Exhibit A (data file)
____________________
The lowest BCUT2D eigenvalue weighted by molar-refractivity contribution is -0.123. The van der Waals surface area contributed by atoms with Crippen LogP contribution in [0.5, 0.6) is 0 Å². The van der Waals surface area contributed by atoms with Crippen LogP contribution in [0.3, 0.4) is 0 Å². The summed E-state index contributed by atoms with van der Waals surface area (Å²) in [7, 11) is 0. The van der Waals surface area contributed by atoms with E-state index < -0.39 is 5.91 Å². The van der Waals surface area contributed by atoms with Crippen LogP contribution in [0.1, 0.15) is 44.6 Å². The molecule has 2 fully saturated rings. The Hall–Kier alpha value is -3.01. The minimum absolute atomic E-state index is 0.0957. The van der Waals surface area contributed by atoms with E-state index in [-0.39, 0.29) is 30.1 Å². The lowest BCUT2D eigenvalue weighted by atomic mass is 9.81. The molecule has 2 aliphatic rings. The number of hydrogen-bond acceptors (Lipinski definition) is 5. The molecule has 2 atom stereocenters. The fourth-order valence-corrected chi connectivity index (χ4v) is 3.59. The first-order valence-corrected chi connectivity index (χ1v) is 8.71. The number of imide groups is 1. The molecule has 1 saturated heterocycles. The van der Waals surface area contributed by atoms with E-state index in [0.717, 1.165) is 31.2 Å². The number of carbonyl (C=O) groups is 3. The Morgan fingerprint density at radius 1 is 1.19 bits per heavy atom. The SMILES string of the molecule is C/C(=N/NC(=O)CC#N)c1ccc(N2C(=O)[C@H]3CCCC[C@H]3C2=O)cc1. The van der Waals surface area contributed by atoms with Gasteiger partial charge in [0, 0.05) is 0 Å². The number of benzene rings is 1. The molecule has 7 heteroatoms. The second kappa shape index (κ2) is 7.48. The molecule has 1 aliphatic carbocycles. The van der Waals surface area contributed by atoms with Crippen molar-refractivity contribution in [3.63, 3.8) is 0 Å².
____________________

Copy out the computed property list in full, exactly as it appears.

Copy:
The lowest BCUT2D eigenvalue weighted by molar-refractivity contribution is -0.123. The van der Waals surface area contributed by atoms with Crippen LogP contribution in [0.5, 0.6) is 0 Å². The van der Waals surface area contributed by atoms with Crippen LogP contribution in [0.3, 0.4) is 0 Å². The summed E-state index contributed by atoms with van der Waals surface area (Å²) in [7, 11) is 0. The van der Waals surface area contributed by atoms with E-state index < -0.39 is 5.91 Å². The van der Waals surface area contributed by atoms with Crippen LogP contribution in [0.1, 0.15) is 44.6 Å². The molecule has 2 fully saturated rings. The Hall–Kier alpha value is -3.01. The minimum absolute atomic E-state index is 0.0957. The van der Waals surface area contributed by atoms with E-state index in [-0.39, 0.29) is 30.1 Å². The lowest BCUT2D eigenvalue weighted by atomic mass is 9.81. The molecule has 2 aliphatic rings. The number of hydrogen-bond acceptors (Lipinski definition) is 5. The molecule has 2 atom stereocenters. The fourth-order valence-corrected chi connectivity index (χ4v) is 3.59. The first-order valence-corrected chi connectivity index (χ1v) is 8.71. The number of imide groups is 1. The molecule has 1 saturated heterocycles. The van der Waals surface area contributed by atoms with E-state index in [0.717, 1.165) is 31.2 Å². The number of carbonyl (C=O) groups is 3. The Morgan fingerprint density at radius 1 is 1.19 bits per heavy atom. The SMILES string of the molecule is C/C(=N/NC(=O)CC#N)c1ccc(N2C(=O)[C@H]3CCCC[C@H]3C2=O)cc1. The van der Waals surface area contributed by atoms with Gasteiger partial charge in [0, 0.05) is 0 Å². The number of benzene rings is 1. The molecule has 7 heteroatoms. The second kappa shape index (κ2) is 7.48. The molecule has 1 aliphatic carbocycles. The van der Waals surface area contributed by atoms with Crippen molar-refractivity contribution in [3.63, 3.8) is 0 Å².